How do you develop your plots and your characters?
I've been a seat of my pants sort of writer since I started. It starts with a kernel of an idea and I write that bit. Once I have it down, it tends to grow and other idea emerge.
If they don't, I'll start to ask "what if?" and see where that takes me. One of my favorite things to do to entice the muses is driving. Thirty minutes to an hour, especially later in the evening towards sundown, will often let me find the answer to the ultimate question, "What's next?"
Do you have critique partners or beta readers?
I don't have critique partners, per se, but since I write most of my novels as serials on my blog, my readers are pretty good at critiquing the stories as they are being created.
Over the last couple of years I've made friends with some bloggers and a few of my more loyal readers. They often volunteer to be beta readers. It is an important step in the process and they always make some good observations.
Who is your favorite author?
I would have to say, more than anyone, Elmore Leonard. I've read fourteen of his forty-four novels and learned something from each one.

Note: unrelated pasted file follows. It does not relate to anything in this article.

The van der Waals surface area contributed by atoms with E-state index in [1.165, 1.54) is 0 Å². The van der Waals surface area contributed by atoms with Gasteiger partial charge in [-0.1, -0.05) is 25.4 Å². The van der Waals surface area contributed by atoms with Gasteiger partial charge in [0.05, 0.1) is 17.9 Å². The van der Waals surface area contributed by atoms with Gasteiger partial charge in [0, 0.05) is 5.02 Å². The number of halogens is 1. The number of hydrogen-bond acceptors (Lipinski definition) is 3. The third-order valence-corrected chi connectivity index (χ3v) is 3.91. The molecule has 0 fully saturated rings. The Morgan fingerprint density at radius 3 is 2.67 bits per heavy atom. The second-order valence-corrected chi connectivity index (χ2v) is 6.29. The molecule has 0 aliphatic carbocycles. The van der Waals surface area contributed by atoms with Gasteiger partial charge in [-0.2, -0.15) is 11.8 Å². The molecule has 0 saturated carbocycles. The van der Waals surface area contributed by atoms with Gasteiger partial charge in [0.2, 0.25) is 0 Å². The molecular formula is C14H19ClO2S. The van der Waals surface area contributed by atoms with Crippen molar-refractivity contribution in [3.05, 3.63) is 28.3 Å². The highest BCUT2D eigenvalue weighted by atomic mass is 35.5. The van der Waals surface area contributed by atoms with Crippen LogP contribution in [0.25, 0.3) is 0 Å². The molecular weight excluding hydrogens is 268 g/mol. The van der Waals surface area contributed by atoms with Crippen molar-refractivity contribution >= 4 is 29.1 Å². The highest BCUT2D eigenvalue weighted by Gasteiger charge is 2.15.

Stephen King writes about the importance of reading for authors in On Writing, and I didn't fully understand what he meant until I started to read Leonard. There were times when the dialogue stopped me dead in my tracks.
It wasn't what they said, but how the characters interacted. I learned that sometimes it is a good idea for one character to ask a question and the other to answer something entirely different. It is how we talk. Sometimes two people know each other well enough to dig beneath the surface of what is said and get at what is meant. That was huge for me.
When in the day/night do you write?
As a rule I tend to write everyday from around eight in the evening until ten. I've been doing this since Jan 2010. I write every day and sometimes, just to get out of the house, I like to go to Iowa City and write at the Hamburg Inn No. 2, or one of the bars.
Writing in public is amazing for me. I have a blue tooth keyboard for my iPad and will sit down and start banging out story. It seems that the simple act of tuning out all the noise gets me into a zone where I can produce at an accelerated rate.
A typical day for me at home is 500 – 1500 words. If I'm writing in public, 3000 is not uncommon.
You might ask, "Why not do it everyday?"
The simple answer to that is the cost of gas to drive the 60 mile round trip on a daily basis, not to mention food, ect., makes it beyond my means at present. When the day comes that I'm a little better off financially, then I will do just that.
What was one of the most surprising things you learned while writing your books?
I'm constantly surprised by the way ideas come to me while I'm in the act of writing. I know a lot of writers methodically plan out their books and then write to the outline. Admittedly, I did some planning for the start of one book and it worked great, but that isn't how I usually do it. The point is, I'm often surprised by thoughts that occur as a character is coming alive on the page.